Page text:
Forgery, in Regency times, was potentially punishable by death – a fact that 21st century bankers would do well to remember. That would keep them on the straight and narrow. When the promised book turned up in the post, the beautiful, appropriate cover and atmospheric interior design had me quickly turning the pages, and I was hooked. I’ve reviewed the book on my blog, as well as on Amazon UK/US and Goodreads. (I know how to make an author happy!) There’s a link at the foot of this post.
An Amazon-induced email also introduced me to Carol M Cram, another debut historical novelist, whose story of medieval Italian artists, The Towers of Tuscany, kept me entertained on my journey to and from the Cambridge Literary Festival recently. Would a writer working in Canada really be able to conjure up the colourful Mediterranean of times gone by, I wondered? Yes, and in spades, is the answer. Follow the link at the foot of this post to read my review – as always, the reviews on my blog are slightly different to those I post on Amazon and Goodreads.
But now it’s all change again, as my current read has taken me to 1970s Ghana, thanks to In A Foreign Country by Hilary Shepherd – another author who contacted me after reading my ALCS News article. Who needs to go on holiday when you can travel so far – and in time as well – via the pages of a good book, without even getting out of bed? I’ll review this as soon as I’ve read it.
All the same, I’m looking forward to travelling in real life to Ithaca this August, when I’ll be helping other authors at the Homeric Writers’ Retreat. I’m inspired before I’ve even got on the plane: “A dozen authors come together for a peaceful workshop on a tiny, idyllic Greek island.The authors’ ink and the local wine are flowing steadily until….”
You never know, that could become the blurb for my own debut novel – watch this space!
Links to book reviews mentioned above:
Other related posts:
- My post about the article I wrote for ALCS News
- My report on my event at the Cambridge Literary Festival
- Why I read and review books outside my comfort zone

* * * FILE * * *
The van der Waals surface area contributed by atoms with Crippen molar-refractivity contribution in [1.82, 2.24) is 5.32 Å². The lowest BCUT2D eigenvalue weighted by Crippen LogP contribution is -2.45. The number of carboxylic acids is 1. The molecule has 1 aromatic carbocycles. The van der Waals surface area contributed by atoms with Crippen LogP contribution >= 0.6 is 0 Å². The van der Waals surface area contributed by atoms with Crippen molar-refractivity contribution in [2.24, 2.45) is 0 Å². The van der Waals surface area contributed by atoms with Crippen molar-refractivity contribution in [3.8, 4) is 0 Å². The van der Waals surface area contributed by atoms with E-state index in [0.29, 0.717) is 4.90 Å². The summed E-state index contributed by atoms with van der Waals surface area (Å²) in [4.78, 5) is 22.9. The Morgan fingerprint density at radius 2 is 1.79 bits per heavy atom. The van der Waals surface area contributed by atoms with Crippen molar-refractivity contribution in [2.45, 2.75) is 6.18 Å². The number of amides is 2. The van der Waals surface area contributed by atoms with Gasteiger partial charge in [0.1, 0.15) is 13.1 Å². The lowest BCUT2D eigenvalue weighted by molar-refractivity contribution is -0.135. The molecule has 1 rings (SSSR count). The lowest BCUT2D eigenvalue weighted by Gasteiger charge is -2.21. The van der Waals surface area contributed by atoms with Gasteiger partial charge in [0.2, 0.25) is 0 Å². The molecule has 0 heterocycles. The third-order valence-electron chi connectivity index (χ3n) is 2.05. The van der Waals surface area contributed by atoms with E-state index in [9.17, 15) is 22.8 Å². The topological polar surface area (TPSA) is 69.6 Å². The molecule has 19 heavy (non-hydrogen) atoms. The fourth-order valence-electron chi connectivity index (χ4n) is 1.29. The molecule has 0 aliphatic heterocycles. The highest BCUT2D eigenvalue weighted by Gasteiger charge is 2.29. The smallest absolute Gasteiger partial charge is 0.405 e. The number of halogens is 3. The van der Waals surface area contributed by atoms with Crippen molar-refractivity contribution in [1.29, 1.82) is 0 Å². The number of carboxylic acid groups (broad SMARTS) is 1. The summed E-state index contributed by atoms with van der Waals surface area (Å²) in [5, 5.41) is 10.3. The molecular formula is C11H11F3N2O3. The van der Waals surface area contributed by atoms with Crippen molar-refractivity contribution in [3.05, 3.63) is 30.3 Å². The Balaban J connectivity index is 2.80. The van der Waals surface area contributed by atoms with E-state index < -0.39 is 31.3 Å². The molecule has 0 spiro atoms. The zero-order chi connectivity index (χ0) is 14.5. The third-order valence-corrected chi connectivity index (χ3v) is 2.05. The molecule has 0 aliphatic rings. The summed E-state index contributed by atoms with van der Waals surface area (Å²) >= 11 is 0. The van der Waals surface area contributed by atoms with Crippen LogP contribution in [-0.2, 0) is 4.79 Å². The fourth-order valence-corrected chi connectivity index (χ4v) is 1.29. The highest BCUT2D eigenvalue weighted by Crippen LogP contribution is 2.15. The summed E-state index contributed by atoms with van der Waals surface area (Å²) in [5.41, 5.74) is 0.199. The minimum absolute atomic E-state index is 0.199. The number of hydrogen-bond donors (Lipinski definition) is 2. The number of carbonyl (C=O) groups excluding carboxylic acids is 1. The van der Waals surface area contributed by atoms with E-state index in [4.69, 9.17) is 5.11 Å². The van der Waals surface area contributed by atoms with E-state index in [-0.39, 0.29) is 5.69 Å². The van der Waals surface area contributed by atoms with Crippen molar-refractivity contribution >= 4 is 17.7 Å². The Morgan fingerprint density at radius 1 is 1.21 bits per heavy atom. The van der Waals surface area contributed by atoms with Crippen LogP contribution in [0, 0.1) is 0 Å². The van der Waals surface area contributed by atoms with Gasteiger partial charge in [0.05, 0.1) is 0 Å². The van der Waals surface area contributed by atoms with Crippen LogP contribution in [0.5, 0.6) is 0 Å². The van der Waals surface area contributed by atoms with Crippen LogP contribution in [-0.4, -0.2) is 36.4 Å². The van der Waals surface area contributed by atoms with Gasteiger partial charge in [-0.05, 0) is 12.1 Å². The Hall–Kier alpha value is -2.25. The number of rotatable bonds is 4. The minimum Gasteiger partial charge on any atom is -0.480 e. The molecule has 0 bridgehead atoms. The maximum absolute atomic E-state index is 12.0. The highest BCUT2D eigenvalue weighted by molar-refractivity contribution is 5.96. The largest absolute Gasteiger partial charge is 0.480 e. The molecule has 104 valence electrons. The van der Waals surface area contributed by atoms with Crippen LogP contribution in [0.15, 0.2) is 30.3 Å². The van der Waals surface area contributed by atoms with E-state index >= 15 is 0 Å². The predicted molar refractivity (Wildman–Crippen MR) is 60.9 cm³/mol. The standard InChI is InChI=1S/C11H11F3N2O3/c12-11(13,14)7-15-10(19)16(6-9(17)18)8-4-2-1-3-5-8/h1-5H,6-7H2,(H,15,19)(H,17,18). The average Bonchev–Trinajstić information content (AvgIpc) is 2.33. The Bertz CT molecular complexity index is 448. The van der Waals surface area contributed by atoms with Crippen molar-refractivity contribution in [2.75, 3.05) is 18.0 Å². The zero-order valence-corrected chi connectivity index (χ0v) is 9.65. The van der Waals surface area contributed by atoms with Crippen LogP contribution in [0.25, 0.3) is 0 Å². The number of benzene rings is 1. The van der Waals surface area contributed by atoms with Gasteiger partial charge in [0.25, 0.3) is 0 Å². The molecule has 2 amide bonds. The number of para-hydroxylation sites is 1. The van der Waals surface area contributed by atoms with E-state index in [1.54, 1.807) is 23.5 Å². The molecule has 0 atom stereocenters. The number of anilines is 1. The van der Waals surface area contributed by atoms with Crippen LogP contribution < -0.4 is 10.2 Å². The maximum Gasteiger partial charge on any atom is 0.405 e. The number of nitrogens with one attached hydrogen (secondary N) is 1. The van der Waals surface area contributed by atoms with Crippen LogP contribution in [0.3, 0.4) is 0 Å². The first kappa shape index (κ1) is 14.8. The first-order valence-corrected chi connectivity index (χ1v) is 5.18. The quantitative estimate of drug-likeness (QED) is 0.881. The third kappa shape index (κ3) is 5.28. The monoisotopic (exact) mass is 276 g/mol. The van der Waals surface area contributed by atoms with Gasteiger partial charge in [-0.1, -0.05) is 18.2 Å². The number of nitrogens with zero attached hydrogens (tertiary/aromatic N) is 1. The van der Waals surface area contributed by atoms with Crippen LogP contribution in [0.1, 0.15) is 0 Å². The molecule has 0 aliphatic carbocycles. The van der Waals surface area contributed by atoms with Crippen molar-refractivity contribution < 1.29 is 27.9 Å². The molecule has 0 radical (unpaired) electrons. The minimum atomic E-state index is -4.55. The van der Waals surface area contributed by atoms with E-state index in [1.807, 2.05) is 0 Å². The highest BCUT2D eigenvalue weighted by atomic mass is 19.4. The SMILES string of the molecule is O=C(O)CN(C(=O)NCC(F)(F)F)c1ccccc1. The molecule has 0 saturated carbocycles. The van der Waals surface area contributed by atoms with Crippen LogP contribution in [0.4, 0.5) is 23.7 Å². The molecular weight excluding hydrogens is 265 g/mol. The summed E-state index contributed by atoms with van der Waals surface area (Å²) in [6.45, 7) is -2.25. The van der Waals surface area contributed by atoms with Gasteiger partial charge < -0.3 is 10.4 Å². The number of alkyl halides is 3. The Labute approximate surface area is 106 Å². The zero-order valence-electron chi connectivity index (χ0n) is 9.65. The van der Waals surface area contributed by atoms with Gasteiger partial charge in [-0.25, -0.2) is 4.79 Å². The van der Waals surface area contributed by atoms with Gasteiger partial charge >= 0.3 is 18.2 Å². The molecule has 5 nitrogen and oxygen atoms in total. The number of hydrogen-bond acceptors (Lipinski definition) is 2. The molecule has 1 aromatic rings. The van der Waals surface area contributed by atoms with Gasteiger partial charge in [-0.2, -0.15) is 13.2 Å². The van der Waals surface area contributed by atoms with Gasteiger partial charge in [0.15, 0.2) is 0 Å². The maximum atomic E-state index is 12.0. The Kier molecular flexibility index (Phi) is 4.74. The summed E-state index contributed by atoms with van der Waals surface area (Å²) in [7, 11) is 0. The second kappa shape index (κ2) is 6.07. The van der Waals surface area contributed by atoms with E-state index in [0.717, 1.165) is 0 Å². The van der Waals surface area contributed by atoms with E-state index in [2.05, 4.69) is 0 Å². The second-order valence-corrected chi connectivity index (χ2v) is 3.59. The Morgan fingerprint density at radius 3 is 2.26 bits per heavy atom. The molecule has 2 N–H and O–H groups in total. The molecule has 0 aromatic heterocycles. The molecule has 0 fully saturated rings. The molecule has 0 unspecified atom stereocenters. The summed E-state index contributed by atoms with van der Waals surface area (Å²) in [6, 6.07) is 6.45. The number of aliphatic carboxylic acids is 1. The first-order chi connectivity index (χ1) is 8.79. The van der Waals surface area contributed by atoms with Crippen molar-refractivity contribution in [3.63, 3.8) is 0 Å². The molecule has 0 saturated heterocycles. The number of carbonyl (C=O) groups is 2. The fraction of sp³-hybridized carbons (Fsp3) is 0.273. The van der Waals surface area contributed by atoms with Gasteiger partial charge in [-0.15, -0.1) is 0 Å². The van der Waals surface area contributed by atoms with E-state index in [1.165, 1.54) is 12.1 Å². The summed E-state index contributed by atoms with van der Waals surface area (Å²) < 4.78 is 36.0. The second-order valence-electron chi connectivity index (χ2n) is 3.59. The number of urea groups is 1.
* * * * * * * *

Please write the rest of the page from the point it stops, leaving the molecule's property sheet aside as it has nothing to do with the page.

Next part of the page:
6 thoughts on “The Fatal Attraction of Books to Review”
I agree so much with your title here ‘The Fatal Attraction of Books to Review’ since joining the writing world (not that long ago!) I’ve found myself downloading a whole range of really interesting looking books – I seem to be incapable of saying no! I’ve read and really enjoyed novels I would never have come across before and often would never have chosen to read and it has opened my eyes to a vast array of different genres and styles of writing. I like your tips on checking out the “Look inside” feature as I get annoyed if books are littered with errors and looking further into the reviews already left is also a good idea. I just wish I had more time to read all of the gems I currently have stored up! Thanks very much for sharing.
Well done! We writers love reviewers, and you are right, there’s nothing like stepping out of your comfort zone to find new and interesting experiences 🙂
Thanks, Chris! 🙂
Happy 300th blog post! Your current read sounds interesting — 1970s Ghana would be a trip, pardon the pun.
I was astonished when that number popped up, Laura! And yes, I think you would like this book – but I’ll tell you more when I’ve finished reading it!
And I was quite pleased with my 216,503rd reviewer position 🙁 Nice review of Susan’s book – she is so good in her research.